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Sunlight Foundation aims to end the common practice of governments simply dumping data online and hoping for the best.
Colin Wood is the managing editor of StateScoop. Before that, he was a staff writer for Government Technology magazine. Before that, he taught Engl...
A new document published Wednesday by transparency advocacy group the Sunlight Foundation and Bloomberg Philanthropies' What Work Cities initiative explains the steps cities can take to elevate their open data practices beyond the perfunctory.
The guide — called Tactical Data Engagement — draws on the foundation's work with more than 50 government organizations to identify best practices, share case studies and outline processes that would allow cities to go beyond the bare-minimum legal and technical outcomes and dive into the realm of community engagement and data-driven project leadership.
Amid Sunshine Week — a week-long data transparency awareness campaign led by the American Society of News Editors and the Reporters Committee for Freedom of the Press — the foundation is encouraging readers to submit suggestions and new ideas for the guide, which is now in beta.
Open data has long been criticized for its often directionless management and questionable value proposition. Stephen Larrick, open data project lead at the Sunlight Foundation told StateScoop that this guide is an effort to bring cities beyond the point of simply releasing data and waiting to see what happens.
Cities are making great progress on developing infrastructure and legal frameworks to provide basic access, but they need to "go a little bit further," Larrick said.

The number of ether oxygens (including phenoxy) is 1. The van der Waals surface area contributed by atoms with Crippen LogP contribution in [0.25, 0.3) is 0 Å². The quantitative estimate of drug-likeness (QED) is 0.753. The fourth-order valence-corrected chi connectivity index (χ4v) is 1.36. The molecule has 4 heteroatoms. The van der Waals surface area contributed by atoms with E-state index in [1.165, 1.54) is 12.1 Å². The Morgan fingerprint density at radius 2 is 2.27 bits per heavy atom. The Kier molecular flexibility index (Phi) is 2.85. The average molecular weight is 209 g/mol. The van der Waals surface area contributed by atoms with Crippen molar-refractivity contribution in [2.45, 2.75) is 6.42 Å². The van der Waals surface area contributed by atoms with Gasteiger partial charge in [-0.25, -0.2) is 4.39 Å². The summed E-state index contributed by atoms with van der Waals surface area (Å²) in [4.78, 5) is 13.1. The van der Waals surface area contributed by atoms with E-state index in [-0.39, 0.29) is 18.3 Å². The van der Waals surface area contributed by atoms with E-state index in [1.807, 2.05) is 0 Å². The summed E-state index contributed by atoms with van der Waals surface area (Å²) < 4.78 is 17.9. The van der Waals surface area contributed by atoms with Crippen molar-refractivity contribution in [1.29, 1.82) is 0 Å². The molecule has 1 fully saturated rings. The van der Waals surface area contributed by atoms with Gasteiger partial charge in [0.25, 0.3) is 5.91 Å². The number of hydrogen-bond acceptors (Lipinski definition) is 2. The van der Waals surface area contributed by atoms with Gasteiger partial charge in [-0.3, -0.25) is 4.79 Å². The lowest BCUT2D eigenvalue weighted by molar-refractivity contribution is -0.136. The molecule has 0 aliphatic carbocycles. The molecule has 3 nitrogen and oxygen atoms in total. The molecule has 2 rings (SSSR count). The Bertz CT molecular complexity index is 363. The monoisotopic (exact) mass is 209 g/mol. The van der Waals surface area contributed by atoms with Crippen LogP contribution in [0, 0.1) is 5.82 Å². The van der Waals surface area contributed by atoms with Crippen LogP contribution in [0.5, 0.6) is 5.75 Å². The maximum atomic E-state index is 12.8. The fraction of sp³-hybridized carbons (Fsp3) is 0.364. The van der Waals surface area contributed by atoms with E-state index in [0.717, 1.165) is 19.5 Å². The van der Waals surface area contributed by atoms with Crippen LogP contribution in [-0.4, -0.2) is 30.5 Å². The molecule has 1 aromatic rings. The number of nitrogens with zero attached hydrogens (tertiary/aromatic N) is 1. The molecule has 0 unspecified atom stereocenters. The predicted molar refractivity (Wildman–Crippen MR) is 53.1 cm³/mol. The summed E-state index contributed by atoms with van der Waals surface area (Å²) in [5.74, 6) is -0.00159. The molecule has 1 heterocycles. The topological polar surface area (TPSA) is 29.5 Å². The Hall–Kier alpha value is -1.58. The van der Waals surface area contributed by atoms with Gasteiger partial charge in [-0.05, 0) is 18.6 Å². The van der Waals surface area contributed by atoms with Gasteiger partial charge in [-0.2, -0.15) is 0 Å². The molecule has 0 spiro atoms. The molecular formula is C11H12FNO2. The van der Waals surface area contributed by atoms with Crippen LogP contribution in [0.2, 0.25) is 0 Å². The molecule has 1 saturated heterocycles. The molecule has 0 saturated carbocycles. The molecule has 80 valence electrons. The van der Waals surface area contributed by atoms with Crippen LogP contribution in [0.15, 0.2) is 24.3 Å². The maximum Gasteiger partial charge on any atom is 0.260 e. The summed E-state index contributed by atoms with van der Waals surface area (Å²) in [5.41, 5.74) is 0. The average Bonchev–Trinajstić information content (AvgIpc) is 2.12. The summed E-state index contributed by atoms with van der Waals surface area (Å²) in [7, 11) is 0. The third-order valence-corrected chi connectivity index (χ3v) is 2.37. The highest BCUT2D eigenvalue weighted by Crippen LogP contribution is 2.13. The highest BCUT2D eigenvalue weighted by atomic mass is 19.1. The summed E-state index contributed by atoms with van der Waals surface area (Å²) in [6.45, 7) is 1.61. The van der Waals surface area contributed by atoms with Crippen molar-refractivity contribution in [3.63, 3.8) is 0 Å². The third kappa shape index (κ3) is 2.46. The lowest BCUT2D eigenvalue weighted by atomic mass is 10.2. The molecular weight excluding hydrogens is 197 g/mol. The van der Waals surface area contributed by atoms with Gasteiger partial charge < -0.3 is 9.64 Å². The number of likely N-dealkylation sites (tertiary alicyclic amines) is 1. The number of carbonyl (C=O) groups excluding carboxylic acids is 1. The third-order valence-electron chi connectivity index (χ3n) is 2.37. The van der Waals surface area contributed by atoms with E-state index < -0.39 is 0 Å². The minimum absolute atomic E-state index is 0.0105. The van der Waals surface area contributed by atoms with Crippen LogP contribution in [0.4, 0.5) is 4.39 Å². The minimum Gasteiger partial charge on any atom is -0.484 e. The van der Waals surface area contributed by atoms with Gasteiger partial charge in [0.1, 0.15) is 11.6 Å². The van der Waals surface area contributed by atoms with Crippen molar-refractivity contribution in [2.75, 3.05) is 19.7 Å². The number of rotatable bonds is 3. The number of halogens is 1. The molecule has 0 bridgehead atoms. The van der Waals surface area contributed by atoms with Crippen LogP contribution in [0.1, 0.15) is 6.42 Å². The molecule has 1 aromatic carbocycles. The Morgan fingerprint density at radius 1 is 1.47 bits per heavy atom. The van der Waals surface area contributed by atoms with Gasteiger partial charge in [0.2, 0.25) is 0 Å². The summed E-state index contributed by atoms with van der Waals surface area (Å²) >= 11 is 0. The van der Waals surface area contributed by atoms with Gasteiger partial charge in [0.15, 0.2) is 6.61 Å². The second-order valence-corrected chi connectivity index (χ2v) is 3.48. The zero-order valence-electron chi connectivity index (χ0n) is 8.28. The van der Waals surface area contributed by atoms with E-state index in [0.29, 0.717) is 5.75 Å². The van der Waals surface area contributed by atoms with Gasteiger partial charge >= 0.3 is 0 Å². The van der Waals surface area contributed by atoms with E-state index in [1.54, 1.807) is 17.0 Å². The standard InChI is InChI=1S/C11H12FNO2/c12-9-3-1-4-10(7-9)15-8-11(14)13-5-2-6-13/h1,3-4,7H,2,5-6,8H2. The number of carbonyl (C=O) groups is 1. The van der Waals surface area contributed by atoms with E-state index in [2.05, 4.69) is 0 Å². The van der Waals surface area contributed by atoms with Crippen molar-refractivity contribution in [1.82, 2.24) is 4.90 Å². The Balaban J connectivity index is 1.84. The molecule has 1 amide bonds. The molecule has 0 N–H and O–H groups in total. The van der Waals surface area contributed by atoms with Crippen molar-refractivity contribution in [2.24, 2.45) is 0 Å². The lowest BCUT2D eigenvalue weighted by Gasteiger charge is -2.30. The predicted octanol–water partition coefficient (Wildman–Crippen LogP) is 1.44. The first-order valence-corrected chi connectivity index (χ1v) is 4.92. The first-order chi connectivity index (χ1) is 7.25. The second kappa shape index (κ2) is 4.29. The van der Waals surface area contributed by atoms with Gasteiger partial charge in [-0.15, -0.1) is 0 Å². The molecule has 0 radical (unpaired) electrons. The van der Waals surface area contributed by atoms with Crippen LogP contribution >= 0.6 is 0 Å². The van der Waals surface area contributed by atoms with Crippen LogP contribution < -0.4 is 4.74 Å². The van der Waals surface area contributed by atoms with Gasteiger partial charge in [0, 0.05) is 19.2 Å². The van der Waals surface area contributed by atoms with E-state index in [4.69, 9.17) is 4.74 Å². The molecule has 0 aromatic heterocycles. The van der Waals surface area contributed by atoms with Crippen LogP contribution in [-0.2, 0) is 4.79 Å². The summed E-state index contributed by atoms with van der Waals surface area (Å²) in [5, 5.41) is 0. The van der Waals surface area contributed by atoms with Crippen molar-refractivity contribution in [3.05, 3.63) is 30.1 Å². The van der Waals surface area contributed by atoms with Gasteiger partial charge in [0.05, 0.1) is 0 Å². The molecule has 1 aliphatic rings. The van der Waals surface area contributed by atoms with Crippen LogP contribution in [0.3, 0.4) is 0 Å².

"When we talk about open data, we often talk about a certain kind of promise of not just opening up information, but we're also opening up opportunities for more collaborative decision making and co-creation of ... technological tools or other forms of data-driven community solutions," he said.
In the guide, Sunlight walks readers through how these types of "critical" community engagements can happen. Case studies include a 2014 effort in Washington, D.C., that combined an in-person "data walk" with city data to provide new understanding, context and color to issues around teen sexual health. Rather than using a pure quantitative analysis, the community outreach enabled the DC Housing Authority — which was leading a project called Promoting Adolescent Sexual Health and Safety — to focus on the issues that mattered to the community most and could have the greatest potential impact.
The conversation works the other way, too, Larrick said — cities should also be answering questions from citizen and advocacy organizations to find out what data they need most so government can facilitate projects led by the community.
In one instance, this style of open collaboration bolstered efforts by the Detroit Shoreway Community Development Organization to identify negligent and unscrupulous landlords. They needed data and technical expertise. The City of Cleveland and Cuyahoga County were able to provide both through university partner Case Western University's Poverty Center. The university was able to clean the data and ultimately launch a portal called the Northeast Ohio Community and Neighborhood Data for Organizing (NEO CANDO). No longer would the group need to search for data about housing violations on an ad-hoc basis, but rather their efforts are now backed by a consistent and reliable data source.
"They can now not just go after one problem at a time, but find all of them and cause a larger community change," Larrick said.